• Ben says:

      I figured at least C# would be set in stone, since changes to the implementation require so much in terms of design and testing for backwards compatibility etc.

      Alexander: I thought wildcards weren’t making it into the release.

      Also, I’m not sure whether you meant var (a, b) = ..., but that pattern does work. Also, re throw expressions in lambdas, the following compiles in the RC:

      Func x = () => 1 == 1 ? false : throw new ArgumentException();

      Also, tuple name checking is solid as far as I’ve been able to tell. So, yeah, sorry to be a pedant, and I completely understand caution when dealing with prerelease stuff…

  9. Alexey says:

    Guys, all yours new features for resharper c++ are nothing without performance.
    Your memory consumption, stability and the possibility to work with large projects are very bad. Visual assist with less number of features is better able to large projects. Please, let’s resharper c++ 2017 will be with one feature – performance.

  10. John Doe says:

    The feature I was most excited about – postfix completions for cpp, seem to only be working for .cpp files.
    That is really disappointing, this feature would obviously benefit c much more, and it sucks that it doesn’t work there.

    • John Doe says:

      I was mistaken, while the completion works for C for custom made types, the way it works for primitives it kind of weird – it seems that only several pre-defined functions work for them, and all of the ones that do exist in only in cpp files and not in c files.
      I don’t see why the normal completion works with the pre-builds.

      The other problem with the system, is that it suggests EVERY function that accepts a pointer for any type, since it can convert T to &T, and then send T* to any kind of pointer. I think in the first time using autocomplete it should only show functions that explicitly accept T*, and on 2x show every function that accept a pointer.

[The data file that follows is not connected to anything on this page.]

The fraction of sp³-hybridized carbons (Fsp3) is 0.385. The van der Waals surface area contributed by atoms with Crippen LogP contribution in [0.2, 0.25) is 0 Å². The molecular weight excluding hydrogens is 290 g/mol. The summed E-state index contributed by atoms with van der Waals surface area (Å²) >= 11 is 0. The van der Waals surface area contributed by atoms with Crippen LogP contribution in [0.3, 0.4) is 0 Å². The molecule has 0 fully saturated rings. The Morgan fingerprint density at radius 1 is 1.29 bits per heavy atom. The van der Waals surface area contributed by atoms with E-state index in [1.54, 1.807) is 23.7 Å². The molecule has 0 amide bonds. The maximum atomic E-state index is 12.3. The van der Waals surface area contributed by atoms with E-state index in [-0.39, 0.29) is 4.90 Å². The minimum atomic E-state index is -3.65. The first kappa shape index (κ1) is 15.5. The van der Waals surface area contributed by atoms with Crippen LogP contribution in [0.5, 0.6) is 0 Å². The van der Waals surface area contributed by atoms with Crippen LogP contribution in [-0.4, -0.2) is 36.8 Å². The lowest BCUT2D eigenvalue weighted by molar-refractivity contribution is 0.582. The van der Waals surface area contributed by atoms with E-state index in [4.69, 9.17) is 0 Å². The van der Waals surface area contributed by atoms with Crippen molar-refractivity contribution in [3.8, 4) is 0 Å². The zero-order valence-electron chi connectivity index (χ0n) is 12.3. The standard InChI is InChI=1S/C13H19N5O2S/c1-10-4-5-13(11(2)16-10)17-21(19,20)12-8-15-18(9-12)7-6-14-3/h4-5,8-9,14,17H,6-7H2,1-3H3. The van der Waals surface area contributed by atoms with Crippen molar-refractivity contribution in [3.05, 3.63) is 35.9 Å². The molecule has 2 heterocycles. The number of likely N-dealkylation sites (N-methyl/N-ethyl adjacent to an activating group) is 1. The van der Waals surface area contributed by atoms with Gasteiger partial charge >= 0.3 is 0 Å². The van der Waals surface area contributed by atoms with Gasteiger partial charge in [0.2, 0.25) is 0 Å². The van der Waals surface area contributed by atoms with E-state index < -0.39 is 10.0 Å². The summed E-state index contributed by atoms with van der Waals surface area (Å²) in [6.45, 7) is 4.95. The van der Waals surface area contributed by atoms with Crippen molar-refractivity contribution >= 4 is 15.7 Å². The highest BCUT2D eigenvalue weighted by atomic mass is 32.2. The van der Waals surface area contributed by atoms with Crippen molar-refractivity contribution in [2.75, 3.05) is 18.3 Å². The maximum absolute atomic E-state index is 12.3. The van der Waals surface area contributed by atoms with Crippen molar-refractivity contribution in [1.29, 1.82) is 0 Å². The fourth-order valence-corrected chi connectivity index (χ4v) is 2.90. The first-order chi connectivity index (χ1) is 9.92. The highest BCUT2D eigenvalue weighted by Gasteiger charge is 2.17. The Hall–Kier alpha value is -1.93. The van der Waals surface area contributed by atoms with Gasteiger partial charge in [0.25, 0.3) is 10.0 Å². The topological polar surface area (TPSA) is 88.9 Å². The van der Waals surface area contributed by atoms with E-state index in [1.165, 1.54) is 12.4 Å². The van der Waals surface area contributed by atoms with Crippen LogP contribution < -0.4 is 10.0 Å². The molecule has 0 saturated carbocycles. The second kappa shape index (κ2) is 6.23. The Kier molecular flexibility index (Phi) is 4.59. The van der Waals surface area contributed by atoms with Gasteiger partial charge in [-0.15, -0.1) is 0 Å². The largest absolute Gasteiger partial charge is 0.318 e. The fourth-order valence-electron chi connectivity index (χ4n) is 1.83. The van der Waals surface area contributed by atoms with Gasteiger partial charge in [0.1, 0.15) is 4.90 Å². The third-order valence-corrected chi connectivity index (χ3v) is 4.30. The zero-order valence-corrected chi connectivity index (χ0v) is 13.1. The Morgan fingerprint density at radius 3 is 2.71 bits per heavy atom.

With that being said – great feature and great version!

      • Igor Akhmetov says:

        John, thanks a lot for your feedback!

        Postfix completion does not work yet for arguments of fundamental types and pointers/references to them, both in C and in C++. We’ll see if we can work around this, please vote for https://youtrack.jetbrains.com/issue/RSCPP-18579 to receive updates.

        As for your second comment, could you please create a request in youtrack with a code snippet where you think completion can be improved (or leave one here)? Thanks!

        • John Doe says:

          setup:

          struct A{int x;};
          struct B{int x;};
          void a(struct A a) {}
          void a_ptr(struct A* a){}
          void b_ptr(struct B* b){}

          Expected behavior:

          struct A item;
          item.{Completion} – Shows x, a(), a_ptr()

          Current behavior in .c files:

          struct A item;
          item.{Completion} – Shows x, a(), a_ptr(), b_ptr(). (unexpected)

          Current behavior in .cpp files:

          struct A item;
          item.{Completion} – Shows x, a(), a_ptr(); (expected)

          A nice feature to maybe add in the future is:
          struct A item;
          item.{2x completion} – Shows x, a(), a_ptr(), b_ptr()
          {choose b_ptr()}
          b_ptr((b_ptr *) &item); – or the most appropriate cast for cpp